Corporate scandals rock Ireland, United States

There are striking similarities between the recent financial scandals in Ireland and the United States which have made such a deep impact on both sides of the Atlantic.

In Ireland, a group close to former Taoiseach (Prime Minister) Charles Haughey that came to be known as the “golden circle” helped themselves to tax-free offshore accounts in the Cayman Islands looked after by a bagman of Haughey’s, Des Traynor. Traynor himself moved far beyond the Haughey circle, and obtained funds from leading business and society figures for illegally stashing money in the offshore accounts.

The Ansbacher affair, as it has come to be known in Ireland, has severely dented consumer confidence there, and may indeed be only the tip of the iceberg. In the last year alone, we have seen huge financial scandals engulf such major Irish companies as Allied Irish Bank and the drug maker Elan. There may well be more shoes to drop in the future.

At a time when average Irish taxpayers were burdened by the highest income taxes in Europe, the elite were finding a way to satisfy their greed and desire to beat the system.

Something similar has happened in the United States, where once again ordinary individuals have been shortchanged by the greed and power lust of many in corporate America. When one reads that the Oracle CEO made $780 million in 2001 alone, it becomes evident that the system is out of control and badly needs fixing.

It is safe to say that on both sides of the Atlantic, far stricter rules are needed to restore the confidence of average investors and, indeed, the ordinary taxpaying public. The Ansbacher affair is just the latest in a series of financial scandals which have clearly proved that there is one law for the rich and another for ordinary Irish citizens.

What would clearly work in both Ireland and the United States would be the sternest possible jail sentences for many of those caught up in these Ponzi pyramid schemes. It is only when such sentences are meted out that these high-flyers will finally stand up and pay attention.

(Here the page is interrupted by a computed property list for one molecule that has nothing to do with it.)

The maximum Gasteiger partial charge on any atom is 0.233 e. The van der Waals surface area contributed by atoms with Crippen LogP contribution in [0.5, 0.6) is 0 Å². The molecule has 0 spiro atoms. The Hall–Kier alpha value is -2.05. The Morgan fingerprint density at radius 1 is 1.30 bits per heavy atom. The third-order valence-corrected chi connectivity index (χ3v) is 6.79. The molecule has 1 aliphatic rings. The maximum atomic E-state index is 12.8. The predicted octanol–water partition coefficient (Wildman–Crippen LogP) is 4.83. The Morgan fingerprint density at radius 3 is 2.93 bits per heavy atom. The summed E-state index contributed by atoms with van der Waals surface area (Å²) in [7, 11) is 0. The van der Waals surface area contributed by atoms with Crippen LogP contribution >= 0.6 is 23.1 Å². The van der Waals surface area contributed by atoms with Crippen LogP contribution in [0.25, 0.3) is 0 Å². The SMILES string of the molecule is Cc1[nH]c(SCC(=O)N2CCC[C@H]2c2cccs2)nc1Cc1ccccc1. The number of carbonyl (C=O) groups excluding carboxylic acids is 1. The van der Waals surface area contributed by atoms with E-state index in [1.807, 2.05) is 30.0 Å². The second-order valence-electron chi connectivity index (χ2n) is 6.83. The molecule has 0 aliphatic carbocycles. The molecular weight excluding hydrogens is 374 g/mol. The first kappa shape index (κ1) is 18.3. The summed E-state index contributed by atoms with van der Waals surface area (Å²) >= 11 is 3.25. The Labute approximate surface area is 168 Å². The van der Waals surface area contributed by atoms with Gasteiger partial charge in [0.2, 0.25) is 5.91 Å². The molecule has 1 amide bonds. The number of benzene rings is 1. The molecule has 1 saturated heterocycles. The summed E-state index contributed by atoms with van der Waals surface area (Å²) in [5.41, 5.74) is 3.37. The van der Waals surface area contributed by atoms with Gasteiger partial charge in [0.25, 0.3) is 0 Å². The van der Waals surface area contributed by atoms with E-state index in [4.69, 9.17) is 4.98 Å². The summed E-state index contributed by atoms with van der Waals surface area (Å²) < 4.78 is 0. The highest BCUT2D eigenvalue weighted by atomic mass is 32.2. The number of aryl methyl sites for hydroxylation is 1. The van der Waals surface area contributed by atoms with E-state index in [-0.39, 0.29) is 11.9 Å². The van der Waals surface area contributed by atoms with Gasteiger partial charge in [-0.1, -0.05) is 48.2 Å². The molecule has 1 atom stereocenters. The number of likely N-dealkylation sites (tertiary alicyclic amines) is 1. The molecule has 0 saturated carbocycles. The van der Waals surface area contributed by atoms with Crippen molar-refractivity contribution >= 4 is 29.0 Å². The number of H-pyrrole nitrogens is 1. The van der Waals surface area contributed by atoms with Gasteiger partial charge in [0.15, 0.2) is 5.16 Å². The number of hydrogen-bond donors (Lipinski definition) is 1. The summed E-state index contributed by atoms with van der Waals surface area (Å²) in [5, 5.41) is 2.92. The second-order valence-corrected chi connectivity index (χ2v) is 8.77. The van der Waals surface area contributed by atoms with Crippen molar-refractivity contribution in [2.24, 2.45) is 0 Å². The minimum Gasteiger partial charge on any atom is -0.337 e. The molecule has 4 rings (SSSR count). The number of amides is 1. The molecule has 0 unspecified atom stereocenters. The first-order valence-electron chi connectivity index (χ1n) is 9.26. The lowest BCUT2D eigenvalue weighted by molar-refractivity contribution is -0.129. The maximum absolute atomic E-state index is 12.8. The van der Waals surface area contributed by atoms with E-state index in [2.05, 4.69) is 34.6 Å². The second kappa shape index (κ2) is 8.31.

While no one doubts that the vast majority of businessmen and women in Ireland and the United States are honest and hard-working, there is little doubt that the explosion in the stock market over the last decades had allowed a highly unscrupulous group of operators to function almost without detection.

The end result has been a major falling off in confidence in both countries, and harm to the business climate which, if it continues, will have dire consequences.

Both Irish Taoiseach Bertie Ahern and U.S. President George W. Bush have now made it clear that they believe those caught up in these scams should go to jail. For too long in both countries, white collar crime has somehow seen viewed as lesser than other types of criminal activity and jail sentences have been very rare. That must now change if confidence is to return to the system.

This week, the two top officers of Irish drug company Elan, which has been caught up in the accounting scandals, resigned their positions. It is perhaps the first sign that these issues are finally being taken seriously by those in power.

With the stock market in Ireland and the United States reeling from the weekly scandals, it can only be hoped that they will not be the last to lose their jobs.

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